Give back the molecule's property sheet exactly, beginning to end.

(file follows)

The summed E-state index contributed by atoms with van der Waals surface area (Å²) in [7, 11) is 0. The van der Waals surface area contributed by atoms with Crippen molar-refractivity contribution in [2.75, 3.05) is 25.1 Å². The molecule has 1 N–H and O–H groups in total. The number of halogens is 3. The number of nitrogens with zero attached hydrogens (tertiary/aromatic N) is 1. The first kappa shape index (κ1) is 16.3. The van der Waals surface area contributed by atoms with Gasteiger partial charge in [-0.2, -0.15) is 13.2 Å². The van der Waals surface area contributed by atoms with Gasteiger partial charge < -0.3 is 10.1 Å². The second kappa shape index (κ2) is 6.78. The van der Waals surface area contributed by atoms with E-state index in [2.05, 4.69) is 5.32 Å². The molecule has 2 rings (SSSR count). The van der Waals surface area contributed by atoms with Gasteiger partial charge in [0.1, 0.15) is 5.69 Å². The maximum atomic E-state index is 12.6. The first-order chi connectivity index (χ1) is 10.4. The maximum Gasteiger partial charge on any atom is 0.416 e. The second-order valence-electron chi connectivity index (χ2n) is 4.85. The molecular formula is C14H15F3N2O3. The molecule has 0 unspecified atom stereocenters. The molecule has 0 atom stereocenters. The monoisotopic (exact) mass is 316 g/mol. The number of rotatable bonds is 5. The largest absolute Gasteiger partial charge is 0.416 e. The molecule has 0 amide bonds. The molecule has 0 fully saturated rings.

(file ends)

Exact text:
The summed E-state index contributed by atoms with van der Waals surface area (Å²) in [7, 11) is 0. The van der Waals surface area contributed by atoms with Crippen molar-refractivity contribution in [2.75, 3.05) is 25.1 Å². The molecule has 1 N–H and O–H groups in total. The number of halogens is 3. The number of nitrogens with zero attached hydrogens (tertiary/aromatic N) is 1. The first kappa shape index (κ1) is 16.3. The van der Waals surface area contributed by atoms with Gasteiger partial charge in [-0.2, -0.15) is 13.2 Å². The van der Waals surface area contributed by atoms with Gasteiger partial charge < -0.3 is 10.1 Å². The second kappa shape index (κ2) is 6.78. The van der Waals surface area contributed by atoms with E-state index in [2.05, 4.69) is 5.32 Å². The molecule has 2 rings (SSSR count). The van der Waals surface area contributed by atoms with Gasteiger partial charge in [0.1, 0.15) is 5.69 Å². The maximum atomic E-state index is 12.6. The first-order chi connectivity index (χ1) is 10.4. The maximum Gasteiger partial charge on any atom is 0.416 e. The second-order valence-electron chi connectivity index (χ2n) is 4.85. The molecular formula is C14H15F3N2O3. The molecule has 0 unspecified atom stereocenters. The molecule has 0 atom stereocenters. The monoisotopic (exact) mass is 316 g/mol. The number of rotatable bonds is 5. The largest absolute Gasteiger partial charge is 0.416 e. The molecule has 0 amide bonds. The molecule has 0 fully saturated rings.